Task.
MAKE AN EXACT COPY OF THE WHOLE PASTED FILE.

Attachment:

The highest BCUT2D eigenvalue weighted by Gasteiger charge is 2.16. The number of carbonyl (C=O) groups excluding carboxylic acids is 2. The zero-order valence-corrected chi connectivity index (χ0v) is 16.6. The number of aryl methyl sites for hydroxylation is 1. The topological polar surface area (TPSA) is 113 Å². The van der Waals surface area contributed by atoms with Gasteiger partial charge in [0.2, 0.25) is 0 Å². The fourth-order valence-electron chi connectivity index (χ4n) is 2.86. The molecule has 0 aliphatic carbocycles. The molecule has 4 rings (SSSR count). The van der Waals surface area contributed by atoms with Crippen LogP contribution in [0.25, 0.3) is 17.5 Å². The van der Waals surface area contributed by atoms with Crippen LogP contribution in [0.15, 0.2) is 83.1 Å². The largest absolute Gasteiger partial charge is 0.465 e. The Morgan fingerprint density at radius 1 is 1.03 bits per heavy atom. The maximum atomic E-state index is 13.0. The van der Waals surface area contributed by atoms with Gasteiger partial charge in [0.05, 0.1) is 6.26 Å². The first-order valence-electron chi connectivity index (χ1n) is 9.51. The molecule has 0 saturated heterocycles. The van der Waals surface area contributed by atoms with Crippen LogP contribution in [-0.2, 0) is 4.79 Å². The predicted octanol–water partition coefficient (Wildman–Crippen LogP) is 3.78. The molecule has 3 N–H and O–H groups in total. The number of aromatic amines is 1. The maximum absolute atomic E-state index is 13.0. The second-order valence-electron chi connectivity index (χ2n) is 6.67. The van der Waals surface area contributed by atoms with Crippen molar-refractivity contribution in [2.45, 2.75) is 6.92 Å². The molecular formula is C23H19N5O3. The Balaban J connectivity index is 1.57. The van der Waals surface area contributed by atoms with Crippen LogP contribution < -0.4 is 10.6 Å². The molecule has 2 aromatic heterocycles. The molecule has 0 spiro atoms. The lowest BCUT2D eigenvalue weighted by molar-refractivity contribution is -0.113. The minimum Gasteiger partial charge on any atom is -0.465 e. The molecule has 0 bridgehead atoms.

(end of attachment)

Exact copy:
The highest BCUT2D eigenvalue weighted by Gasteiger charge is 2.16. The number of carbonyl (C=O) groups excluding carboxylic acids is 2. The zero-order valence-corrected chi connectivity index (χ0v) is 16.6. The number of aryl methyl sites for hydroxylation is 1. The topological polar surface area (TPSA) is 113 Å². The van der Waals surface area contributed by atoms with Gasteiger partial charge in [0.2, 0.25) is 0 Å². The fourth-order valence-electron chi connectivity index (χ4n) is 2.86. The molecule has 0 aliphatic carbocycles. The molecule has 4 rings (SSSR count). The van der Waals surface area contributed by atoms with Crippen LogP contribution in [0.25, 0.3) is 17.5 Å². The van der Waals surface area contributed by atoms with Crippen LogP contribution in [0.15, 0.2) is 83.1 Å². The largest absolute Gasteiger partial charge is 0.465 e. The Morgan fingerprint density at radius 1 is 1.03 bits per heavy atom. The maximum atomic E-state index is 13.0. The van der Waals surface area contributed by atoms with Gasteiger partial charge in [0.05, 0.1) is 6.26 Å². The first-order valence-electron chi connectivity index (χ1n) is 9.51. The molecule has 0 saturated heterocycles. The van der Waals surface area contributed by atoms with Crippen LogP contribution in [-0.2, 0) is 4.79 Å². The predicted octanol–water partition coefficient (Wildman–Crippen LogP) is 3.78. The molecule has 3 N–H and O–H groups in total. The number of aromatic amines is 1. The maximum absolute atomic E-state index is 13.0. The second-order valence-electron chi connectivity index (χ2n) is 6.67. The van der Waals surface area contributed by atoms with Crippen molar-refractivity contribution in [2.45, 2.75) is 6.92 Å². The molecular formula is C23H19N5O3. The Balaban J connectivity index is 1.57. The van der Waals surface area contributed by atoms with Crippen LogP contribution < -0.4 is 10.6 Å². The molecule has 2 aromatic heterocycles. The molecule has 0 spiro atoms. The lowest BCUT2D eigenvalue weighted by molar-refractivity contribution is -0.113. The minimum Gasteiger partial charge on any atom is -0.465 e. The molecule has 0 bridgehead atoms.